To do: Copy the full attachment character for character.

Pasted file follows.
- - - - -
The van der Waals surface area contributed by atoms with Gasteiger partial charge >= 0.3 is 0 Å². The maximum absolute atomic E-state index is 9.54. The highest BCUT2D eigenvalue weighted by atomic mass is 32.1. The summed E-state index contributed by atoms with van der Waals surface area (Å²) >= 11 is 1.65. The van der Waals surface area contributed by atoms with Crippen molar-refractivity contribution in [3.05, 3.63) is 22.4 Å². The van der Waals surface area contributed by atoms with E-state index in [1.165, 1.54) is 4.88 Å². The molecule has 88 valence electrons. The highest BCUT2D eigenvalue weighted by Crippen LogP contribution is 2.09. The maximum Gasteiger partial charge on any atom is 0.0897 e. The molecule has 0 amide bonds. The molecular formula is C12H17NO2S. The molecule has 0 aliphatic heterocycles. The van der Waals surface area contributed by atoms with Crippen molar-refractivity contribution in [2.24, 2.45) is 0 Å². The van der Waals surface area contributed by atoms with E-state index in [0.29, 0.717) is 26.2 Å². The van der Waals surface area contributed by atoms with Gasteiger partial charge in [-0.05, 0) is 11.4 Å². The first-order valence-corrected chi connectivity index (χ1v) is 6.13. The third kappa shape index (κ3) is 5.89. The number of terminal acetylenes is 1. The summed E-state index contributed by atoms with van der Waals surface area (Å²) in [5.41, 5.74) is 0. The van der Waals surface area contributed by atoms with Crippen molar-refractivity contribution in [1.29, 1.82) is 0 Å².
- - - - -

The van der Waals surface area contributed by atoms with Gasteiger partial charge >= 0.3 is 0 Å². The maximum absolute atomic E-state index is 9.54. The highest BCUT2D eigenvalue weighted by atomic mass is 32.1. The summed E-state index contributed by atoms with van der Waals surface area (Å²) >= 11 is 1.65. The van der Waals surface area contributed by atoms with Crippen molar-refractivity contribution in [3.05, 3.63) is 22.4 Å². The van der Waals surface area contributed by atoms with E-state index in [1.165, 1.54) is 4.88 Å². The molecule has 88 valence electrons. The highest BCUT2D eigenvalue weighted by Crippen LogP contribution is 2.09. The maximum Gasteiger partial charge on any atom is 0.0897 e. The molecule has 0 amide bonds. The molecular formula is C12H17NO2S. The molecule has 0 aliphatic heterocycles. The van der Waals surface area contributed by atoms with Crippen molar-refractivity contribution in [2.24, 2.45) is 0 Å². The van der Waals surface area contributed by atoms with E-state index in [0.29, 0.717) is 26.2 Å². The van der Waals surface area contributed by atoms with Gasteiger partial charge in [-0.05, 0) is 11.4 Å². The first-order valence-corrected chi connectivity index (χ1v) is 6.13. The third kappa shape index (κ3) is 5.89. The number of terminal acetylenes is 1. The summed E-state index contributed by atoms with van der Waals surface area (Å²) in [5.41, 5.74) is 0. The van der Waals surface area contributed by atoms with Crippen molar-refractivity contribution in [1.29, 1.82) is 0 Å².